Insurance-linked securities (ILS) investors are looking for greater certainty on cyber risk before diving into underwriting cyber reinsurance contracts in ILS form. While this market is still developing, CyberCube is working directly with the industry to try to drive greater understanding and comfort of the risks involved.
Cyber risk is often cited as a panacea for the ILS market, offering peak catastrophe peril-like exposures and returns, in a risk category that is growing fast, offers specific diversification away from natural disasters and many feel is destined to become one of the largest sources of premium in the global insurance market.
While the ILS market is dabbling in cyber risk right now, with a number of private transactions such as quota shares having been backed by the more adventurous among the ILS funds, there is a long way to go before we see large, syndicated cyber ILS transactions that look more like what ILS investors are used to, such as an indemnity cyber catastrophe bond.
Yes, there’s already opportunity to enter into large cyber risk transactions, if you’re brave and sophisticated enough to work directly with large, global technology firms, or happy to take quota shares from commercial insurers.
But most ILS fund managers lack the necessary data, tools and models to enable them to get fully comfortable with deploying more than just a tiny percentage of their assets into cyber risk.
Enter risk modelling technology.
We first mentioned the importance of risk models when it comes to cyber risk entering the ILS market back in 2014, going into more detail on this in early 2015 here.
Things have moved on, thankfully and there are more options available now for ILS fund managers looking to analyse cyber risk underwriting opportunities.
But still the lack of advanced risk models is seen as the major issue holding back the ILS market’s more wholesale entry into cyber reinsurance underwriting, according to cyber risk analytics specialist CyberCube.
We can all agree that the traditional reinsurance market alone would struggle to bear the costs of a massive cyber industry loss and that assistance from the capital markets is likely to be required.
Even the CEO’s major global insurers and reinsurers have admitted as much, we’ve heard as much from Munich Re’s board member for reinsurance Torsten Jeworrek, AIG CEO Brian Duperreault, as well as from experts at Swiss Re.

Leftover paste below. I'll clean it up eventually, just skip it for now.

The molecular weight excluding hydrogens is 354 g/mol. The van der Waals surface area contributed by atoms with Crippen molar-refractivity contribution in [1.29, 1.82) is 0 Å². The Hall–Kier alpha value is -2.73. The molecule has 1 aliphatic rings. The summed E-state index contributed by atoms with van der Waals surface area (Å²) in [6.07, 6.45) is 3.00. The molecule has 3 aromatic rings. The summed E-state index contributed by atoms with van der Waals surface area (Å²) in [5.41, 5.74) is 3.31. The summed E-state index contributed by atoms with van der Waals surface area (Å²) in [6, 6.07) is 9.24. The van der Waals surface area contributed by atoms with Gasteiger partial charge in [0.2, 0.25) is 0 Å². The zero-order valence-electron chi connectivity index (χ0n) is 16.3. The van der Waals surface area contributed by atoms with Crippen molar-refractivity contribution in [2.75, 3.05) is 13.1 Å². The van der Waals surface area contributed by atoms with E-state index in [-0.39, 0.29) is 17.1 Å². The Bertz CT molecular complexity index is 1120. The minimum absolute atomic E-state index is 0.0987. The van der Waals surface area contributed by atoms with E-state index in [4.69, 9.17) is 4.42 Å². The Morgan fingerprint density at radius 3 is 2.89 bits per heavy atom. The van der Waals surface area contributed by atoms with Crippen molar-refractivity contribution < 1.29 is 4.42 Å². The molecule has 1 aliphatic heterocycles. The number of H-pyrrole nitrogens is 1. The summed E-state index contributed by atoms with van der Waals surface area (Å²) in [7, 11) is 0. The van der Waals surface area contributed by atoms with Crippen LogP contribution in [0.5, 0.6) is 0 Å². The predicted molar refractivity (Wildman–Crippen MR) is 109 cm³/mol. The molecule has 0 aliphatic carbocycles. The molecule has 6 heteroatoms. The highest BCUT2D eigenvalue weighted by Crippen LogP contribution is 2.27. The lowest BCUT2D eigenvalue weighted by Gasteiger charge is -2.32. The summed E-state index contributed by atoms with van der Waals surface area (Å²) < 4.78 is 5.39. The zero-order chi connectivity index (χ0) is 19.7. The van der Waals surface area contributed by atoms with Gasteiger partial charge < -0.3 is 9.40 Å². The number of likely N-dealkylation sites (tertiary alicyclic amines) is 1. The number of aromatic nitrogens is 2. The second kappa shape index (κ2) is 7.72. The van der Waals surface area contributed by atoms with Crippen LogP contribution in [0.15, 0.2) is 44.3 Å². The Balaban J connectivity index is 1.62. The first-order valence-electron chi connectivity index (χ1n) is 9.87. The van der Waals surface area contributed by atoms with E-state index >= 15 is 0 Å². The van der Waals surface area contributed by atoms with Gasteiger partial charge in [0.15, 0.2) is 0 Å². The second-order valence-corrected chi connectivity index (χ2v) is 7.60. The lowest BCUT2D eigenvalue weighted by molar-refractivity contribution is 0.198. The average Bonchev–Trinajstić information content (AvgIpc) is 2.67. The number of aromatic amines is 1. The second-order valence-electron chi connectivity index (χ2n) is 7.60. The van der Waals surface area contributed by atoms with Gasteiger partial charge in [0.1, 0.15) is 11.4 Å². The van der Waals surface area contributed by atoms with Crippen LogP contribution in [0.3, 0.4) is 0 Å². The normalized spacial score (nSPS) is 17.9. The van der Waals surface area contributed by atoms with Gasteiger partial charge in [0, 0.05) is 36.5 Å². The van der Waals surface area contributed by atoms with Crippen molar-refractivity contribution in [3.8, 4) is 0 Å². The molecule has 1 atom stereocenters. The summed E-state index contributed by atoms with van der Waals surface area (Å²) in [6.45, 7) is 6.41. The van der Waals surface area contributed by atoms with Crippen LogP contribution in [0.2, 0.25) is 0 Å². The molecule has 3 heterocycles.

CyberCube agrees, saying that, “The financial impact of a future global software failure could be so great that the (re)insurance industry is likely to require additional capacity from the capital markets.”
CyberCube is actively talking to the insurance and reinsurance market, as well as ILS funds, to gain a better understanding of the blockers that currently stop more of this risk making its way to the capital markets.
The company said that its goal is to, “determine the technical hurdles that must be cleared before ILS can be used in the cyber market with any degree of certainty.”
Risk models will be a key piece of the development of a cyber ILS market, but so too will targeting the right layers of the market and the right types of risk, as well as structuring them with triggers that are understandable, measurable and transparent.
CyberCube said that cyber risk shares many similarities with peak peril catastrophe exposures, but currently lacks the modelling tools necessary to help investors gain the certainty they want to get comfortable enough to invest in the emerging class of business.
As well as models, the company also highlights indices and the use of insurance industry loss triggers for cyber, as one way to fast-track cyber ILS transactions.
This is certainly true, but any index needs to consider how it deals with silent cyber and other ways losses can leak across lines of business. Plus, even with an industry loss trigger the investors will need to be able to model the risk, gain an understanding of the exposure and analyse the subject business portfolios and how they correlate to broader industry factors.
CyberCube hopes its work can help to develop better tools for ILS investors and other insurance or reinsurance market users, to help them gain greater understanding of cyber exposures and to therefore get more comfortable with the risk.
Laurel Di Silvestro, Principal, Client Services at CyberCube, explained, “ILS investors sense an opportunity in the cyber risk market but are still treading carefully in what is a fast-evolving landscape.
“Unlocking the potential of ILS in the cyber market requires collaboration from right across the industry – brokers, carriers, investors and the risk modelling community. CyberCube is committed to playing its part.”
Cyber ILS also requires lateral thinking, to spot opportunities where traditional insurance is failing to deliver and to work directly with risk bearing cedants who have a far better understanding of their exposure than the insurance industry often does.
We’ve said before that parametric triggers for cyber risk, to wrap some level of understanding around major systems exposures for specific large clients could be an interesting way for cyber ILS risk transfer to develop. These have particular promise in areas such as cyber business interruption coverage.
ILS market participants interested in cyber as a class of business should engage with those holding the risk and help them to understand how their understanding of their exposure and data could be used to structure efficient risk capital solutions that could offer protection to revenues and business operations.
Cyber risk underwriting continues to develop apace and the collaboration between specialists such as CyberCube and the ILS industry will help to drive greater understanding and comfort in what still shows promise as a future category of business that ILS investors will want to allocate to.
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